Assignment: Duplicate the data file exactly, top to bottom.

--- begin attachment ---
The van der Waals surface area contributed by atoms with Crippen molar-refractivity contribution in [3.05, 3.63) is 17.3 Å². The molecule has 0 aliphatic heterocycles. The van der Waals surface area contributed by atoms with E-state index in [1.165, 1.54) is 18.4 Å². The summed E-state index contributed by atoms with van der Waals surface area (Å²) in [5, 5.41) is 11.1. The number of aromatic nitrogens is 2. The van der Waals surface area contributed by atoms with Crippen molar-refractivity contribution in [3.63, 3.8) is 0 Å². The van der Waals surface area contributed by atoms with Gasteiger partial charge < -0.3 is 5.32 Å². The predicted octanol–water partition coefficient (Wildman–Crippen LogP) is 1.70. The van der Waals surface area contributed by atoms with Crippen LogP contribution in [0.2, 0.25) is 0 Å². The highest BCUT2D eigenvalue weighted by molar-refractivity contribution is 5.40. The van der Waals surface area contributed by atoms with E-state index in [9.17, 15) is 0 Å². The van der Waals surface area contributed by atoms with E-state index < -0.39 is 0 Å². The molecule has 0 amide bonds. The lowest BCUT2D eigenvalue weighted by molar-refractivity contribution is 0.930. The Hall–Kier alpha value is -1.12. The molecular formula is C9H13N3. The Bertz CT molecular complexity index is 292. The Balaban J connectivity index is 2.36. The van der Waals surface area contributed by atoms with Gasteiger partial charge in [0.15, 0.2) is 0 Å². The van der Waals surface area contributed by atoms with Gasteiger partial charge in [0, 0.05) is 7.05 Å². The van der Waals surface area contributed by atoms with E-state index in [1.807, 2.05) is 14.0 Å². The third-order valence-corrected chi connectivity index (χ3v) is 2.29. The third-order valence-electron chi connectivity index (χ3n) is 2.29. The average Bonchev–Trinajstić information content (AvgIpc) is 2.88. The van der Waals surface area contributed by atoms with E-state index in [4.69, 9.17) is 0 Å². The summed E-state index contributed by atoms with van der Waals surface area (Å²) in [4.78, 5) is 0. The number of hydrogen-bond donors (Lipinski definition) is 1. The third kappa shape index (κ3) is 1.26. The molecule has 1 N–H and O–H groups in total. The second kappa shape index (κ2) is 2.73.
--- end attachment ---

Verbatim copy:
The van der Waals surface area contributed by atoms with Crippen molar-refractivity contribution in [3.05, 3.63) is 17.3 Å². The molecule has 0 aliphatic heterocycles. The van der Waals surface area contributed by atoms with E-state index in [1.165, 1.54) is 18.4 Å². The summed E-state index contributed by atoms with van der Waals surface area (Å²) in [5, 5.41) is 11.1. The number of aromatic nitrogens is 2. The van der Waals surface area contributed by atoms with Crippen molar-refractivity contribution in [3.63, 3.8) is 0 Å². The van der Waals surface area contributed by atoms with Gasteiger partial charge < -0.3 is 5.32 Å². The predicted octanol–water partition coefficient (Wildman–Crippen LogP) is 1.70. The van der Waals surface area contributed by atoms with Crippen LogP contribution in [0.2, 0.25) is 0 Å². The highest BCUT2D eigenvalue weighted by molar-refractivity contribution is 5.40. The van der Waals surface area contributed by atoms with E-state index in [9.17, 15) is 0 Å². The van der Waals surface area contributed by atoms with E-state index < -0.39 is 0 Å². The molecule has 0 amide bonds. The lowest BCUT2D eigenvalue weighted by molar-refractivity contribution is 0.930. The Hall–Kier alpha value is -1.12. The molecular formula is C9H13N3. The Bertz CT molecular complexity index is 292. The Balaban J connectivity index is 2.36. The van der Waals surface area contributed by atoms with Gasteiger partial charge in [0.15, 0.2) is 0 Å². The van der Waals surface area contributed by atoms with Gasteiger partial charge in [0, 0.05) is 7.05 Å². The van der Waals surface area contributed by atoms with E-state index in [1.807, 2.05) is 14.0 Å². The third-order valence-corrected chi connectivity index (χ3v) is 2.29. The third-order valence-electron chi connectivity index (χ3n) is 2.29. The average Bonchev–Trinajstić information content (AvgIpc) is 2.88. The van der Waals surface area contributed by atoms with E-state index in [4.69, 9.17) is 0 Å². The summed E-state index contributed by atoms with van der Waals surface area (Å²) in [4.78, 5) is 0. The number of hydrogen-bond donors (Lipinski definition) is 1. The third kappa shape index (κ3) is 1.26. The molecule has 1 N–H and O–H groups in total. The second kappa shape index (κ2) is 2.73.